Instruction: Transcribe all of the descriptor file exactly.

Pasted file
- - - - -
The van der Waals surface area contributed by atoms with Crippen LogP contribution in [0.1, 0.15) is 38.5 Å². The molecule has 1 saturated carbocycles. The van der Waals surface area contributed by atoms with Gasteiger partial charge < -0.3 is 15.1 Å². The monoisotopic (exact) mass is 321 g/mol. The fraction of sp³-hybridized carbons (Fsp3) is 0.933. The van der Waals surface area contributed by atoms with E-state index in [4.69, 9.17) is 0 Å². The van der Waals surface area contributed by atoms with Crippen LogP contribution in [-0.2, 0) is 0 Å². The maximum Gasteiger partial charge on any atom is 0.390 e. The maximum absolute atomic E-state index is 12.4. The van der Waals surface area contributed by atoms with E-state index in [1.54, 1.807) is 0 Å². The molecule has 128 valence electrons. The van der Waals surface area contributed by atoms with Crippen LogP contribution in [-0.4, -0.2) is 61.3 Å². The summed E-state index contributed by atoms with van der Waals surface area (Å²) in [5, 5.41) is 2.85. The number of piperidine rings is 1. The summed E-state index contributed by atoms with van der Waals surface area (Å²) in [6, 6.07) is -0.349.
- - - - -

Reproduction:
The van der Waals surface area contributed by atoms with Crippen LogP contribution in [0.1, 0.15) is 38.5 Å². The molecule has 1 saturated carbocycles. The van der Waals surface area contributed by atoms with Gasteiger partial charge < -0.3 is 15.1 Å². The monoisotopic (exact) mass is 321 g/mol. The fraction of sp³-hybridized carbons (Fsp3) is 0.933. The van der Waals surface area contributed by atoms with E-state index in [4.69, 9.17) is 0 Å². The van der Waals surface area contributed by atoms with Crippen LogP contribution in [-0.2, 0) is 0 Å². The maximum Gasteiger partial charge on any atom is 0.390 e. The maximum absolute atomic E-state index is 12.4. The van der Waals surface area contributed by atoms with E-state index in [1.54, 1.807) is 0 Å². The molecule has 128 valence electrons. The van der Waals surface area contributed by atoms with Crippen LogP contribution in [-0.4, -0.2) is 61.3 Å². The summed E-state index contributed by atoms with van der Waals surface area (Å²) in [5, 5.41) is 2.85. The number of piperidine rings is 1. The summed E-state index contributed by atoms with van der Waals surface area (Å²) in [6, 6.07) is -0.349.